Ehrlich Defends His South African Visit

Finance Minister Simcha Ehrlich defended his recent visit to South Africa against critics who changed, at the 29th World Zionist Congress today, that Israel’s cooperation with a “racist state” put it in disrepute. Ehrlich said he was proud to have made the trip in the interests of strengthening Israel’s economy. “All the talk of national damage has no foundation. We did openly what others are doing under the table,” he declared, adding that “we are willing to receive any assistance, even from Communist countries.” (See related Congress story P.3.)

Ehrlich went to South Africa on Feb. 5 for an eight-day visit, accompanied by his wife and an entourage of Finance Ministry officials. He met with Prime Minister John Vorster, Finance Minister Owen Horwood and Foreign Minister Pik Botha as well as with leaders of the South African Jewish community. The trip was described by Israeli sources as an effort to boast exports to South Africa to help overcome the substantial trade imbalance between the two countries and to sign a treaty abolishing double taxation.

Ehrlich’s visit to South Africa was used as a springboard to attack Israel at the United Nations Human Rights Commission debate on racial discrimination in Geneva last week. The Nigerian delegate referred to the Israeli minister’s trip as evidence that Israel was strengthening its relations with the apartheid regime while most countries were breaking with it. The Syrian delegate accused Israel and South Africa of collaborating to produce nuclear weapons.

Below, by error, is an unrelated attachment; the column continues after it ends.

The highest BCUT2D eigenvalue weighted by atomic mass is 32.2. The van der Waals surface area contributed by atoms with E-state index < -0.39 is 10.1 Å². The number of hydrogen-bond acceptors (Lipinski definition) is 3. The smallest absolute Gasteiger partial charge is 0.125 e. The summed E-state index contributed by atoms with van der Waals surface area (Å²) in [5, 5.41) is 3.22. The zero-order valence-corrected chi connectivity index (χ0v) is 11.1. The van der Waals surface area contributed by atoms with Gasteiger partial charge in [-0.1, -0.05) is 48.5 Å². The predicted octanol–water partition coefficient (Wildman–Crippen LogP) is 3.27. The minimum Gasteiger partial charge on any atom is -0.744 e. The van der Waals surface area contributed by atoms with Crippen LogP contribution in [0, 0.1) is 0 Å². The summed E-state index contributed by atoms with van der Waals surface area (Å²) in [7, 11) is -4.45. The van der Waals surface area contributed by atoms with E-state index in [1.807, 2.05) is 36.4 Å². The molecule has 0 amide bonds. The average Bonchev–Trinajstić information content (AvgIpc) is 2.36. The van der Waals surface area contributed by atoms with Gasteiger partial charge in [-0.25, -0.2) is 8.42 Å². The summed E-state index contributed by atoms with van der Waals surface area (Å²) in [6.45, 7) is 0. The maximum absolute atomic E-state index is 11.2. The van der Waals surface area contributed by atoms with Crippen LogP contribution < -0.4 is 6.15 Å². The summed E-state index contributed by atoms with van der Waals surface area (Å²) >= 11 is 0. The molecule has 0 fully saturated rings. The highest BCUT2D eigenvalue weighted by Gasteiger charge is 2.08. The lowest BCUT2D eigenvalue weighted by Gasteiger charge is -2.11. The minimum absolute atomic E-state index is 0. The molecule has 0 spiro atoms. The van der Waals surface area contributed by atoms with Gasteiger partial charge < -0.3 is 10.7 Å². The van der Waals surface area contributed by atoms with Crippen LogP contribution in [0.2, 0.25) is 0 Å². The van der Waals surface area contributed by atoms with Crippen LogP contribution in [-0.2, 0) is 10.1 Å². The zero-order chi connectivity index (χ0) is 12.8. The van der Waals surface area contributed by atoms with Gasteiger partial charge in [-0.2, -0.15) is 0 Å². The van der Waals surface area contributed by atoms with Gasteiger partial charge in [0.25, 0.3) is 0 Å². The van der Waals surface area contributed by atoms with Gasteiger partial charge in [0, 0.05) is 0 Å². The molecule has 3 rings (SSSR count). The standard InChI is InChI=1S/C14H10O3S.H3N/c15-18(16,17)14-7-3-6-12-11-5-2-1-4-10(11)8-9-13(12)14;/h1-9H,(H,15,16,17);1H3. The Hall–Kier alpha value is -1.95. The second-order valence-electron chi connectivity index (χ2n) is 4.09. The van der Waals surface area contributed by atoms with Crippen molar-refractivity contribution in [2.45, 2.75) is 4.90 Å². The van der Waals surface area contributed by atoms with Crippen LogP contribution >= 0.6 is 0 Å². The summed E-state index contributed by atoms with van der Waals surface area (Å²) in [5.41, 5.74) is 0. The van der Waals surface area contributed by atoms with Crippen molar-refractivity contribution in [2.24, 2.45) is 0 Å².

SAYS TRIP HELPED ISRAEL

Ehrlich’s trip was assailed at the Zionist Congress today by Prof. Shlomo Avineri of the Labor Party, a former director general of the Foreign Ministry and Ran Cohen, of the Sheli faction.

Avineri asked Ehrlich to explain how Israel could cooperate with a “racist state.” He declared: “How can you explain the positive values of Zionism while you cooperate with a racist government such as that in South Africa?” Cohen said the visit was a slap at national liberation movements and damaging to the Zionist cause.

Ehrlich responded that his visit was in the interests of Israel and he had sought to foster Israel’s economic growth. He affirmed that his trip was not intended to condone practices of the South African government. The Finance Minister was warmly applauded by most of the Congress delegates and his trip was defended by Julius Weinstein, chairman of the South African Zionist Federation.

“As Jews and as Zionists, if the hand of my country is extended to Israel, Israel should accept it,” Weinstein said. He praised South Africa for being “the first on several occasions to support Israel” and said that Ehrlich’s trip paved the way for greater investments by South Africans in Israel. Weinstein was also applauded. But the Sheli delegate shouted from the floor, “This is shame and disgrace for Zionism.”

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